Uganda: a long struggle
30 August 2012

JRS in Adjumani provided comprehensive educational services for children and adults. Uganda. (Frido Pflueger/JRS)
JRS support has greatly helped my progress in life and ensured that my time in the camp was not wasted.
Juba, 30 August 2012 – My name is Reuben* and I'm a former refugee, now living back in my home country, South Sudan. I want to share my story about the support JRS provided me over the years.

In 1994, aged just six years old, I fled with my mother from southern Sudan to Adjumani, Uganda as we tried to escape the terrible war.

On arrival in Uganda, the government policy was to place Sudanese refugees in camps. We were sent to Maaji camp, Adjumani District. In some ways life in Adjumani was good. We had free movement without restriction, healthcare, food provided by the UN refugee agency (UNHCR) and the World Food Programme (WFP), and of course we were safe from the ravages of war.

However, life in the camp also had its downsides. It was a struggle to pay my primary school fees. I felt I had no political voice, and watched various friends being forcibly taken to join the Lord's Resistance Army (LRA). There was limited land for us refugees to do subsistence farming, and there were very few jobs. In addition, women in the camp feared attacks and rape from some Ugandan citizens.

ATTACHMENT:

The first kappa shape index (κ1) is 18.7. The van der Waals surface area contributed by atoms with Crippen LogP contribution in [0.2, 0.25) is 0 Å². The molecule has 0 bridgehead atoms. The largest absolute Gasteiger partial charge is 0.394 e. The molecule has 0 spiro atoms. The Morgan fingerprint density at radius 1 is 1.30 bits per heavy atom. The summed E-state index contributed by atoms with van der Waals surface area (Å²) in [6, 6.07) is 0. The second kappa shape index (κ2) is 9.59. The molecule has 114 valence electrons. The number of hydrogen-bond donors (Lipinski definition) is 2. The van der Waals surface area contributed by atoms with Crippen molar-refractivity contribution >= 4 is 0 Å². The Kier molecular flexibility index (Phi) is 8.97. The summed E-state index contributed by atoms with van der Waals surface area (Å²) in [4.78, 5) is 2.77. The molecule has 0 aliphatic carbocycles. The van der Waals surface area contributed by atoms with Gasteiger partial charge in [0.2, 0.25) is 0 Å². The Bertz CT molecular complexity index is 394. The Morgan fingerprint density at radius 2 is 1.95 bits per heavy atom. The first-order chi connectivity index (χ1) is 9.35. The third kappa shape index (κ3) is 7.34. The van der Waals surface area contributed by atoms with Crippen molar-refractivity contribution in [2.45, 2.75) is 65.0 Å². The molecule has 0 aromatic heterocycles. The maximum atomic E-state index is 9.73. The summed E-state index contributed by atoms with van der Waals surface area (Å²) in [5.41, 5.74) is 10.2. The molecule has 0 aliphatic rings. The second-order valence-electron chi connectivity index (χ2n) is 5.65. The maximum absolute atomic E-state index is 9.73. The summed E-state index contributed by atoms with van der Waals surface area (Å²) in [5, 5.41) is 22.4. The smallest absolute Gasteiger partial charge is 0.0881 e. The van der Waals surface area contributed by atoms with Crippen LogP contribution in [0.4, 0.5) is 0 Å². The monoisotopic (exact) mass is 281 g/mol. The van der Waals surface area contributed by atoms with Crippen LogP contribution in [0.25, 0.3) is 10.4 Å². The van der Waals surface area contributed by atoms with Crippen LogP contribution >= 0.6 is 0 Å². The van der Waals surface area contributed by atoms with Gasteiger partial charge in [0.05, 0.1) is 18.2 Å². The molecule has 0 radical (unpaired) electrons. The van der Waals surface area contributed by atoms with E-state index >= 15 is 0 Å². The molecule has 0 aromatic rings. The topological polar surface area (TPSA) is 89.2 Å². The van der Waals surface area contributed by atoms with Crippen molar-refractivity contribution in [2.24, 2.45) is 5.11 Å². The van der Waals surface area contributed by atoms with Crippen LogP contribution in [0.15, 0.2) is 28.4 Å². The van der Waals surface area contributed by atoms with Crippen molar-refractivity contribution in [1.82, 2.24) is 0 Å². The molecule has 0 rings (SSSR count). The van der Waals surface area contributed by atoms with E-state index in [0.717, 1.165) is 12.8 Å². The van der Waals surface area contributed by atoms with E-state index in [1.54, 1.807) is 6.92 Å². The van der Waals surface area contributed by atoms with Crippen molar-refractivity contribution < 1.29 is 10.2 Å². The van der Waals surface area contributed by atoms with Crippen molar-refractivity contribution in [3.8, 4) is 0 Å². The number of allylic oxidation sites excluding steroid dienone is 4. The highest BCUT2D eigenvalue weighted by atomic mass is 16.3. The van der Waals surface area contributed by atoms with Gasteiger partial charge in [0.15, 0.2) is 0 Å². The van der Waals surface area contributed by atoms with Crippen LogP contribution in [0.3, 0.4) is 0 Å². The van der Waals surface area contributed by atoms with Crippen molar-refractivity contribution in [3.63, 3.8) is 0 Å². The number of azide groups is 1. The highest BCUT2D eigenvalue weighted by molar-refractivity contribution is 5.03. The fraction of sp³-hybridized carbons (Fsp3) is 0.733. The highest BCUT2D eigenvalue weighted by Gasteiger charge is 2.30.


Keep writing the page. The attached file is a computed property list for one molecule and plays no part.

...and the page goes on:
Despite the challenges over the years, I was lucky enough to receive educational support from JRS. I was sponsored throughout my entire secondary school education, and also received educational materials. JRS support has greatly helped my progress in life and ensured that my time in the camp was not wasted. It has made me into the responsible person I am today.

In 2008, I received the good news that I would be repatriated to southern Sudan by UNCHR. Although by this point I was an orphan as my mother had died, I felt strong and confident – this is in no small part linked to the education I had received from JRS.

On my return to southern Sudan, I gained a certificate in medical laboratory work and I am now proud to say that I am working as a technician in a hospital – able to support my young sister and brother. I also try to be involved in community activities in my area, such as advising young people about HIV and AIDS awareness and the advantages of education.

My advice to refugees living in camps is to make use of the services offered by NGOs and not waste time there. Be the doctor of yourself – by that I mean, constantly refer to your dreams for the future and never lose hope.

I wanted to share this message of love to inspire other refugees and share how I struggled. My dream for the future is to support my community to build an orphanage, a health centre and possibly a church. I would also like to support community agricultural activities and continue with further studies.

JRS worked in Adjumani, Uganda from 1992–2008, supporting thousands of Sudanese refugees to pursue their education while in the camp. After the war ended, most refugees were repatriated back to Sudan to re-build their lives.

*Not real name